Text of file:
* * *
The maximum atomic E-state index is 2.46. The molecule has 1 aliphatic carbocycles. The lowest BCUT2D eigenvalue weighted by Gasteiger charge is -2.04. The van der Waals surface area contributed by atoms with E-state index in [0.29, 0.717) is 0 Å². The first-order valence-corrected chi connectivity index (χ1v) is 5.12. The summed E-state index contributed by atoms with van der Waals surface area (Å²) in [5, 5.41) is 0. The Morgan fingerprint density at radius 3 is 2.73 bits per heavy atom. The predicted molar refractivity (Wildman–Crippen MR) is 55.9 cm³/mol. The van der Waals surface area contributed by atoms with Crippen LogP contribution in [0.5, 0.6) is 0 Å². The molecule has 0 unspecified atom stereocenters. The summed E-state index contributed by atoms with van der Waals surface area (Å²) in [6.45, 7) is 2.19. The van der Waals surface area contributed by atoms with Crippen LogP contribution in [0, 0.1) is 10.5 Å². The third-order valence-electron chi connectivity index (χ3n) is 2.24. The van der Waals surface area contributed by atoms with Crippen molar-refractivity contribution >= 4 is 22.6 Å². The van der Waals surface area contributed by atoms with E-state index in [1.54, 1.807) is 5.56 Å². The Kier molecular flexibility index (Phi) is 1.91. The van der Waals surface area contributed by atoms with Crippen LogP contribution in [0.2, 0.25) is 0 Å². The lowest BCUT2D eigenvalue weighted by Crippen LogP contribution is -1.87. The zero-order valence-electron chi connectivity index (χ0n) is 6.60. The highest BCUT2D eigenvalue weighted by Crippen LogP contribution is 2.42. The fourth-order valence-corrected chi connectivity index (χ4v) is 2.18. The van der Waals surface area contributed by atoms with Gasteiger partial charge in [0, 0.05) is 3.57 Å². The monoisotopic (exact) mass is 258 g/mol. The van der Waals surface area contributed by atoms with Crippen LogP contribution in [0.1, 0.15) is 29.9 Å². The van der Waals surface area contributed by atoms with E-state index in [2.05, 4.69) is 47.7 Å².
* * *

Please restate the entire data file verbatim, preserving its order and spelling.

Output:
The maximum atomic E-state index is 2.46. The molecule has 1 aliphatic carbocycles. The lowest BCUT2D eigenvalue weighted by Gasteiger charge is -2.04. The van der Waals surface area contributed by atoms with E-state index in [0.29, 0.717) is 0 Å². The first-order valence-corrected chi connectivity index (χ1v) is 5.12. The summed E-state index contributed by atoms with van der Waals surface area (Å²) in [5, 5.41) is 0. The Morgan fingerprint density at radius 3 is 2.73 bits per heavy atom. The predicted molar refractivity (Wildman–Crippen MR) is 55.9 cm³/mol. The van der Waals surface area contributed by atoms with Crippen LogP contribution in [0.5, 0.6) is 0 Å². The molecule has 0 unspecified atom stereocenters. The summed E-state index contributed by atoms with van der Waals surface area (Å²) in [6.45, 7) is 2.19. The van der Waals surface area contributed by atoms with Crippen LogP contribution in [0, 0.1) is 10.5 Å². The third-order valence-electron chi connectivity index (χ3n) is 2.24. The van der Waals surface area contributed by atoms with Crippen molar-refractivity contribution >= 4 is 22.6 Å². The van der Waals surface area contributed by atoms with E-state index in [1.54, 1.807) is 5.56 Å². The Kier molecular flexibility index (Phi) is 1.91. The van der Waals surface area contributed by atoms with Crippen LogP contribution in [0.2, 0.25) is 0 Å². The lowest BCUT2D eigenvalue weighted by Crippen LogP contribution is -1.87. The zero-order valence-electron chi connectivity index (χ0n) is 6.60. The highest BCUT2D eigenvalue weighted by Crippen LogP contribution is 2.42. The fourth-order valence-corrected chi connectivity index (χ4v) is 2.18. The van der Waals surface area contributed by atoms with Gasteiger partial charge in [0, 0.05) is 3.57 Å². The monoisotopic (exact) mass is 258 g/mol. The van der Waals surface area contributed by atoms with Crippen LogP contribution in [0.1, 0.15) is 29.9 Å². The van der Waals surface area contributed by atoms with E-state index in [2.05, 4.69) is 47.7 Å².